… Schulze decided that the floor was the safest place for Robbie … at about three o’clock Schulze woke up to see Robbie and the blankets moving around the room … The boy and the blankets slid under the bed. Schulze bent down to see Robbie jumping up and down against the springs supporting the mattress. Stiff and seemingly back in a trance, Robbie didn’t budge when his face touched the feathers. – The Possessed, p. 22
… he heard Robbie speak Latin, although the boy had never learned the language. According to Hughes, Robbie said, “O sacerdos Christi, tu scis me esse diabolum. Cur me derogas?” – “O priest of Christ, you know that I am the devil. Why do you keep bothering me?” – The Possessed, p. 29
Initially, the exorcism began in the home of relatives living in St. Louis, far from the Maryland home, but it didn’t go well from the start. Reports say the boy suffered so badly that the priests were concerned about his physical safety, so the family moved him again, this time to Alexian Brothers Hospital, where the rest of the exorcism would take place under strict medical care and observation.
On April 19, 1949, on the fifth floor of Alexian Brothers Hospital, 95 days after it first began, Father Bowdern and Father Halloran had success and the tragic event finally came to an end. The young man didn’t remember anything that had happened, and that’s probably for the best. He went on to live a productive and happy life, but never spoke to anyone about the experience.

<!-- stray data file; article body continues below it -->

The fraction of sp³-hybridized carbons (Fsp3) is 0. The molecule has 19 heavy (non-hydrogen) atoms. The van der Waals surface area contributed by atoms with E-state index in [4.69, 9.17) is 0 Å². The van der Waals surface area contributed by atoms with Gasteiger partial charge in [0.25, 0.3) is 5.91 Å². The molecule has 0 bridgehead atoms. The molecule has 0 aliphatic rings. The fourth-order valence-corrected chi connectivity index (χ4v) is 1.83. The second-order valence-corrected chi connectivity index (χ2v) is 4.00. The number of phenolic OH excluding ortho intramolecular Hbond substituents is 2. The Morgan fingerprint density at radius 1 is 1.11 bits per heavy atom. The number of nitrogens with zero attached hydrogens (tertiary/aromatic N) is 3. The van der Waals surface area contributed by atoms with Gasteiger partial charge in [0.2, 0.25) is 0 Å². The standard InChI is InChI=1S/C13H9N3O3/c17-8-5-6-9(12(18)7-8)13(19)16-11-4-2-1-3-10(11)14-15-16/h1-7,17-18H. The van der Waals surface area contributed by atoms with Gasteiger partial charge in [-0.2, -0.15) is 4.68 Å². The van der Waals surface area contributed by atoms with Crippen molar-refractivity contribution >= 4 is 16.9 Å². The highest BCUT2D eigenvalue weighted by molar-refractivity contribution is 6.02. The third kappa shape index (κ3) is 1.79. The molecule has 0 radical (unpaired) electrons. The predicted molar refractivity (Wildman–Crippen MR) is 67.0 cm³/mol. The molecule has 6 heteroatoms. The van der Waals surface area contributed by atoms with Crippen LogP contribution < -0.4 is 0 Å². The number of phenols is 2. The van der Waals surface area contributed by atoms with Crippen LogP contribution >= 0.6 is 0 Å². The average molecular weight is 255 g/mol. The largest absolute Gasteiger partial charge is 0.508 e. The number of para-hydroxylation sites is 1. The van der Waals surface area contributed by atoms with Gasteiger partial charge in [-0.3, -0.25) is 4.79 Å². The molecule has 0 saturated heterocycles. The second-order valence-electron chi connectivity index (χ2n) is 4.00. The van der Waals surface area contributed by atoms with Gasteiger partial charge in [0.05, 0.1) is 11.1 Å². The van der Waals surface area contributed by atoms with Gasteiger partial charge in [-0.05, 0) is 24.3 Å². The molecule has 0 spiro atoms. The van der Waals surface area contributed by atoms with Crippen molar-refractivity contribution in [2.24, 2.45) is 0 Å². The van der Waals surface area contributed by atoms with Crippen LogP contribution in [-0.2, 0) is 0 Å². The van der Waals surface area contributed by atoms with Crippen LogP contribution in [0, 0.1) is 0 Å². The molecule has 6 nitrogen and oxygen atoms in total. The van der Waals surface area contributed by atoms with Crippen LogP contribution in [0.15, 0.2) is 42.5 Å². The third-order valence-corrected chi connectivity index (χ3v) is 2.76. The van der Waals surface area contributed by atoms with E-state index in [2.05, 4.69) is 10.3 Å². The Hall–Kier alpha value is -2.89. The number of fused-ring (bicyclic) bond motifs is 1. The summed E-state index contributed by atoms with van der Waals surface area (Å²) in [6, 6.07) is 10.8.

In Hollywood there seems to be this kind of thinking that boundaries must always be pushed and new heights reached to shock and interest audiences, and this may be true in certain cases, but when it comes to the horror genre, there is more not always better. If we step back and compare creepy and well-made classics like The Omen, Halloween, The Changeling, and the Exorcist, and then compare them to today’s horror movies, you know what I mean. More blood and violence do not make a film. When we get good acting and well-written scripts, even popular tropes can feel fresh and engaging.
As a fan of the original, I hope Morgan Creek is a close match to the original story. Because exaggeration is, in fact, unnecessary here if the true intention is to show moviegoers that evil exists in the world and how well is mobilized to defeat it. Didn’t Oscar Wilde ever say, “Life imitates art much more than art imitates life?” For our purposes here, I sadly think Wilde is wrong. Unfortunately, life is right for us for this occasion when this story comes to us through the art of cinema.
Still, the exorcist may not stop until he sees signs of liberation. But what are those signs? Robbie had shouted, “He’s going!” and “There he goes!” Weren’t those signs? What are the signs? For the first time Bowdern felt despair, the most dreadful sin, for it exhausted the soul for hope. – The Possessed, p. 125
It was recently announced that David Gordon Green was tasked with leading the project. His most recent work includes the 2018 Halloween continue so there may be hope for us. Currently, The Exorcist reboots is scheduled for 2021, but no official date has been given and the details of the project have been minimal so far.
In closing, let me say this to prepare you The Exorcist, and if you are genuinely interested in horror, and I don’t mean Jason Vorhees horror, but real horror that can challenge your faith and make you think, please The possessed by Thomas Allen and give it a read, you might sleep with the lights on that night.
Subjects: The Exorcist